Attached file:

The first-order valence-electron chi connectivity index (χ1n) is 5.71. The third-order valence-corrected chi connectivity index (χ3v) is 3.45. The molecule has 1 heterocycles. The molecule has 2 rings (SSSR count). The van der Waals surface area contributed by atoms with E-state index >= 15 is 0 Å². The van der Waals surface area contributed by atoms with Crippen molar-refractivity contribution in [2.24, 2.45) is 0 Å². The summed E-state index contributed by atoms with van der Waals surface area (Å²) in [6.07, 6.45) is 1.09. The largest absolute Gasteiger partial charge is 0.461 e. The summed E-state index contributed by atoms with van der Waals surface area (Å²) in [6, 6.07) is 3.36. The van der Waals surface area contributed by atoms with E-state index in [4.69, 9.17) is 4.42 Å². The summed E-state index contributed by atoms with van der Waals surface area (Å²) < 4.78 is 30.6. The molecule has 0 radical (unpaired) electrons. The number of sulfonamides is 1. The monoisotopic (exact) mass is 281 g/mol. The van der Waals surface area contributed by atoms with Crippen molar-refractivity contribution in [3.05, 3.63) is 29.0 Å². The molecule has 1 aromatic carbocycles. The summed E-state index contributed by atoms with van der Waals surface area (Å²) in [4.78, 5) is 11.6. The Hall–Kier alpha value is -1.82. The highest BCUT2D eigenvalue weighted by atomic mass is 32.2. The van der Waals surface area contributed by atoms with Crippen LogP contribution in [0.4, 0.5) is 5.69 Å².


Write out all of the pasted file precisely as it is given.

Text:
The first-order valence-electron chi connectivity index (χ1n) is 5.71. The third-order valence-corrected chi connectivity index (χ3v) is 3.45. The molecule has 1 heterocycles. The molecule has 2 rings (SSSR count). The van der Waals surface area contributed by atoms with E-state index >= 15 is 0 Å². The van der Waals surface area contributed by atoms with Crippen molar-refractivity contribution in [2.24, 2.45) is 0 Å². The summed E-state index contributed by atoms with van der Waals surface area (Å²) in [6.07, 6.45) is 1.09. The largest absolute Gasteiger partial charge is 0.461 e. The summed E-state index contributed by atoms with van der Waals surface area (Å²) in [6, 6.07) is 3.36. The van der Waals surface area contributed by atoms with E-state index in [4.69, 9.17) is 4.42 Å². The summed E-state index contributed by atoms with van der Waals surface area (Å²) < 4.78 is 30.6. The molecule has 0 radical (unpaired) electrons. The number of sulfonamides is 1. The monoisotopic (exact) mass is 281 g/mol. The van der Waals surface area contributed by atoms with Crippen molar-refractivity contribution in [3.05, 3.63) is 29.0 Å². The molecule has 1 aromatic carbocycles. The summed E-state index contributed by atoms with van der Waals surface area (Å²) in [4.78, 5) is 11.6. The Hall–Kier alpha value is -1.82. The highest BCUT2D eigenvalue weighted by atomic mass is 32.2. The van der Waals surface area contributed by atoms with Crippen LogP contribution in [0.4, 0.5) is 5.69 Å².